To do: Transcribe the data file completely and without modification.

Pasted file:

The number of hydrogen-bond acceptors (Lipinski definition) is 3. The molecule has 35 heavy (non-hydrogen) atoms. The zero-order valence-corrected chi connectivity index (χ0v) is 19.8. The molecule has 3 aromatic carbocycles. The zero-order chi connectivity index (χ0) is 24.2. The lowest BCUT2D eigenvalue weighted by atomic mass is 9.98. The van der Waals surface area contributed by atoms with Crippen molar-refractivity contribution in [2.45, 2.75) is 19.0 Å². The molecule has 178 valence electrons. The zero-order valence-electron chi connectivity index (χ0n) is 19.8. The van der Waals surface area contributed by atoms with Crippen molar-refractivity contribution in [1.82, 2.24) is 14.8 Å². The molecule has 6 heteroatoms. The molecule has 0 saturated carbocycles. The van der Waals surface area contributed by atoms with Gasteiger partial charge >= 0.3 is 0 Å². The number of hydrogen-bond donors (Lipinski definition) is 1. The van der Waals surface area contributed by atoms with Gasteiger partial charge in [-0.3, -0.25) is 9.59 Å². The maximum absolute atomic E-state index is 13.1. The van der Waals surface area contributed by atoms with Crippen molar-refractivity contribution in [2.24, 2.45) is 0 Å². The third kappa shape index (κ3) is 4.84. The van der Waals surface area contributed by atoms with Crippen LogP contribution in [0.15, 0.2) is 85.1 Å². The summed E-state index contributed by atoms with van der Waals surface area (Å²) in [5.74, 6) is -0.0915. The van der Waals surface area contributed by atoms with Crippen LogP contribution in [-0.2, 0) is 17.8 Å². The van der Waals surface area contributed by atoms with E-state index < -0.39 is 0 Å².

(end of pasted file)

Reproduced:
The number of hydrogen-bond acceptors (Lipinski definition) is 3. The molecule has 35 heavy (non-hydrogen) atoms. The zero-order valence-corrected chi connectivity index (χ0v) is 19.8. The molecule has 3 aromatic carbocycles. The zero-order chi connectivity index (χ0) is 24.2. The lowest BCUT2D eigenvalue weighted by atomic mass is 9.98. The van der Waals surface area contributed by atoms with Crippen molar-refractivity contribution in [2.45, 2.75) is 19.0 Å². The molecule has 178 valence electrons. The zero-order valence-electron chi connectivity index (χ0n) is 19.8. The van der Waals surface area contributed by atoms with Crippen molar-refractivity contribution in [1.82, 2.24) is 14.8 Å². The molecule has 6 heteroatoms. The molecule has 0 saturated carbocycles. The van der Waals surface area contributed by atoms with Gasteiger partial charge >= 0.3 is 0 Å². The number of hydrogen-bond donors (Lipinski definition) is 1. The van der Waals surface area contributed by atoms with Gasteiger partial charge in [-0.3, -0.25) is 9.59 Å². The maximum absolute atomic E-state index is 13.1. The van der Waals surface area contributed by atoms with Crippen molar-refractivity contribution in [2.24, 2.45) is 0 Å². The third kappa shape index (κ3) is 4.84. The van der Waals surface area contributed by atoms with Crippen LogP contribution in [0.15, 0.2) is 85.1 Å². The summed E-state index contributed by atoms with van der Waals surface area (Å²) in [5.74, 6) is -0.0915. The van der Waals surface area contributed by atoms with Crippen LogP contribution in [-0.2, 0) is 17.8 Å². The van der Waals surface area contributed by atoms with E-state index < -0.39 is 0 Å².